Most devices have some sort of initialization process before they are ready for regular communication. By monitoring just the USB emitter, I was able to weed out all other USB traffic and focus just on the very first couple bus transactions in USBTrace.

I did several captures to isolate static and dynamic data in the bus transactions. Luckily, everything in the initalization sequence seemed to be static. In the screenshot below, packets 1-7 appear to be the initialization sequence, because packets 8 and onwards repeat forever.

Initialization sequence (click for a larger screenshot)

The main parts of interest here are the request type, endpoint, buffer contents, and buffer size. There are several different types of USB bus transfers, each with different properties like bandwidth or latency guarantees, but bulk transfers are the simplest and most common for general data. Each device can have up to 32 "endpoints", which you can basically imagine as talking to different components inside the device. To reconstruct these packets with our own software under Linux, we need to know what bytes are sent to what endpoint, and in which order.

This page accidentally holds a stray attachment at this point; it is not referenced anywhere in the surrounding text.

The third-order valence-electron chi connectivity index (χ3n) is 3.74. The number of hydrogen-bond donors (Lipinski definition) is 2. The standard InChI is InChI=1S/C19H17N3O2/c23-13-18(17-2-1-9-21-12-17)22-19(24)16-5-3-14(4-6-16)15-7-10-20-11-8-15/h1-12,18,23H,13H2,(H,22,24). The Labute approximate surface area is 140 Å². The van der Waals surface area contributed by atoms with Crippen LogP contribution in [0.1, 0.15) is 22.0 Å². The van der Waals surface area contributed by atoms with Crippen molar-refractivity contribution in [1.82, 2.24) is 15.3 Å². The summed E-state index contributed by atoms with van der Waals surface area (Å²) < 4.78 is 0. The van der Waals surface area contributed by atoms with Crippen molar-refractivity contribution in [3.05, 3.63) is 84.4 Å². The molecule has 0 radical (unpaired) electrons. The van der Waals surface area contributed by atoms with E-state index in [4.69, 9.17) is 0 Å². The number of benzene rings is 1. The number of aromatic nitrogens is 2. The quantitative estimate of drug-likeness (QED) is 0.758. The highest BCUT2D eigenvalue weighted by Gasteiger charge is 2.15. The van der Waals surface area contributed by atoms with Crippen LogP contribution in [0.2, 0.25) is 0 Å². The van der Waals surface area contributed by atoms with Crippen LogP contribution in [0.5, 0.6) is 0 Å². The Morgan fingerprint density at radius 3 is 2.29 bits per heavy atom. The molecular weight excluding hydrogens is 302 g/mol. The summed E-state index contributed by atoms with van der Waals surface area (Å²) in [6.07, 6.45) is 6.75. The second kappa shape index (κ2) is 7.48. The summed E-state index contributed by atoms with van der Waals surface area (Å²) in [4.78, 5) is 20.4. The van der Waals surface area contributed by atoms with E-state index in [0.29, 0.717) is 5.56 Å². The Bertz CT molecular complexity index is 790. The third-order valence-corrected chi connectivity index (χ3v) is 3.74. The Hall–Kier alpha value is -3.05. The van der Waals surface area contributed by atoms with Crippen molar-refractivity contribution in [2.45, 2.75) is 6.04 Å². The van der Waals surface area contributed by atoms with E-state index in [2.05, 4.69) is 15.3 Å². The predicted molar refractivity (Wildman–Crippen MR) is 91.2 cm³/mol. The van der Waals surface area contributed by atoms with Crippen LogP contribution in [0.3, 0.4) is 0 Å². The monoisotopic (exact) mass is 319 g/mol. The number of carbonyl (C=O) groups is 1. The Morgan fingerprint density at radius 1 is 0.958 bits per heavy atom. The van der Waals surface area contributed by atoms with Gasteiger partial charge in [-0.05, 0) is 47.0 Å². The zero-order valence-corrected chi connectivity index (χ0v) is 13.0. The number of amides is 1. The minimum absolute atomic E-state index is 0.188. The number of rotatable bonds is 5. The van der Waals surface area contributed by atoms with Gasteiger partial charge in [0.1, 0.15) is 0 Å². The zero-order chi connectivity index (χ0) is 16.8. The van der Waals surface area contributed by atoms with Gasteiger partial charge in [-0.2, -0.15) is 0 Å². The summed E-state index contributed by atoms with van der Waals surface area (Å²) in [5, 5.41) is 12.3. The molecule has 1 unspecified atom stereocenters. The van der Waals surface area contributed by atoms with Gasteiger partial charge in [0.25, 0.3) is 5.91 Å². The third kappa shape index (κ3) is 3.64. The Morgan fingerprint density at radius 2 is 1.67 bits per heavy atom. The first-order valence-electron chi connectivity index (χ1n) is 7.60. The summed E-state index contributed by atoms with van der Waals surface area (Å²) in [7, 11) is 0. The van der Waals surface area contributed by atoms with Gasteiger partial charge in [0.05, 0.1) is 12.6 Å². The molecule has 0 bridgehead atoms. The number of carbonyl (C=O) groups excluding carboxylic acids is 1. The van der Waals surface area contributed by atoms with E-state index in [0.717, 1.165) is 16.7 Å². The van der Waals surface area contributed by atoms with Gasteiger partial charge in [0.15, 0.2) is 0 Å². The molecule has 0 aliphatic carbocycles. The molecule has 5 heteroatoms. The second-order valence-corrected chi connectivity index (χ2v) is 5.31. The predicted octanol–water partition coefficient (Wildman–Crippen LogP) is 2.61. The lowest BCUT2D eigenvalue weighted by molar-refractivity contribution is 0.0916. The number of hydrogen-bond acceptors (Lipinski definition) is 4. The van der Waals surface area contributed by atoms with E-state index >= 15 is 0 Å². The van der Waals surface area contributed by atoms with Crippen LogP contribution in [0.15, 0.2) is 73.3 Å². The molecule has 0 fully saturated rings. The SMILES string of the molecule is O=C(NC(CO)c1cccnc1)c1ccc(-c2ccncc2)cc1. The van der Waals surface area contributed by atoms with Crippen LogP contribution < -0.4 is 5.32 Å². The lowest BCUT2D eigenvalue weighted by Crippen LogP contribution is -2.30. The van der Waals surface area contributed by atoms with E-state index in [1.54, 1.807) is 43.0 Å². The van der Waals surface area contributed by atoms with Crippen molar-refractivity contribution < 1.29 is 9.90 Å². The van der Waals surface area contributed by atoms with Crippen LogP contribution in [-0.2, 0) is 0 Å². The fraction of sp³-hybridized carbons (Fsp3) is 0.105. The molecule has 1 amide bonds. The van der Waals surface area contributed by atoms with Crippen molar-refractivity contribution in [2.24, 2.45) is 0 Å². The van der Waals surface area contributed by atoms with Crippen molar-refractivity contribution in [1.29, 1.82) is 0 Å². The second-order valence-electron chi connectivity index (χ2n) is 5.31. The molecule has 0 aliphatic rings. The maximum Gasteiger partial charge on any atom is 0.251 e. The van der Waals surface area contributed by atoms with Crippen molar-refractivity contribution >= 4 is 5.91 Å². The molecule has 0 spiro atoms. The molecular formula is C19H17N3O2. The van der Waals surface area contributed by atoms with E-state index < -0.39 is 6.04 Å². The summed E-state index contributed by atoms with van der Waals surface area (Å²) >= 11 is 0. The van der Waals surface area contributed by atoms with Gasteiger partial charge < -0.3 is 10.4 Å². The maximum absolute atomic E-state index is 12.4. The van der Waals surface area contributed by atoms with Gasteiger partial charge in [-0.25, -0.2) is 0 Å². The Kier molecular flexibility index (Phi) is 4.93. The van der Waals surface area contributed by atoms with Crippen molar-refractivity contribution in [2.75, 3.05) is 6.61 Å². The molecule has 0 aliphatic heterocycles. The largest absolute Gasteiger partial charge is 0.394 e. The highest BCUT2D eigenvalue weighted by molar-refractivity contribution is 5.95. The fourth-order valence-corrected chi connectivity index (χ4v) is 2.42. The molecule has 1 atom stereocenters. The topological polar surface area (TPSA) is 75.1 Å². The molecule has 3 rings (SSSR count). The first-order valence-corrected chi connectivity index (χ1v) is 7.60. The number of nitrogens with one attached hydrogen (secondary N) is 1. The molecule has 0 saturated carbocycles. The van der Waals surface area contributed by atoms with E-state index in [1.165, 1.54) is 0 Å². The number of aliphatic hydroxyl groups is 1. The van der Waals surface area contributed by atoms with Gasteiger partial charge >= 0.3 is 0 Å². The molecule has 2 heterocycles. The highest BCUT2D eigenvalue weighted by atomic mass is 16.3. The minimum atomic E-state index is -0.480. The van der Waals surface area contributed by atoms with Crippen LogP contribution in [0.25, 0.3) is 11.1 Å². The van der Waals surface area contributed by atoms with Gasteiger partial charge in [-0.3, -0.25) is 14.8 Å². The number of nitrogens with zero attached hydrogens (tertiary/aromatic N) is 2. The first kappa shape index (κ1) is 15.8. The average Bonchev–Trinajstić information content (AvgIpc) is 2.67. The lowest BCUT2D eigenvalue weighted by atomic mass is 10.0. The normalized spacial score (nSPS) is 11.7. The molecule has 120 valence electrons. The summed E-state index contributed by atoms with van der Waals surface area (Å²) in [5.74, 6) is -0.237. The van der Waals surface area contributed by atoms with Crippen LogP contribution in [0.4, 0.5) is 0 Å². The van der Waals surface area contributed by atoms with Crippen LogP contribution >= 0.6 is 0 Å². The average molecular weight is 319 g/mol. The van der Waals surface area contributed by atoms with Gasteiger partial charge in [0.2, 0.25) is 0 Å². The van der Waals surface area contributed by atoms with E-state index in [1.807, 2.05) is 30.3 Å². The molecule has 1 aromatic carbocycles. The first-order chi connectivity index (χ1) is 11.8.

The initialization sequence seems to be consistent every time, with the following byte sequence (all byte sequences are in hex):

  1. Send 4 bytes (42 18 03 00) to endpoint 0x2.
  2. Send 28 bytes (01 00 18 00 91 ED FE FF 33 D3 FF FF C6 D7 FF FF 30 28 24 22 0A 08 05 04 52 79 FE FF) to endpoint 0x2.
  3. Send 6 bytes (01 1C 02 00 02 00) to endpoint 0x2.
  4. Send 6 bytes (01 1E 02 00 F0 00) to endpoint 0x2.
  5. Send 5 bytes (01 1B 01 00 07) to endpoint 0x2.
  6. Send 4 bytes (40 18 03 00) to endpoint 0x2.

The guys working on libnvstusb (mentioned below) seem to have reversed this a little further, figuring out that these are commands to load particular values into the timers on the onboard microcontrollers.

Repetitive Packets

From here we begin to see a long string of repetitive packet patterns.

Repetitive sequence (click for a larger screenshot)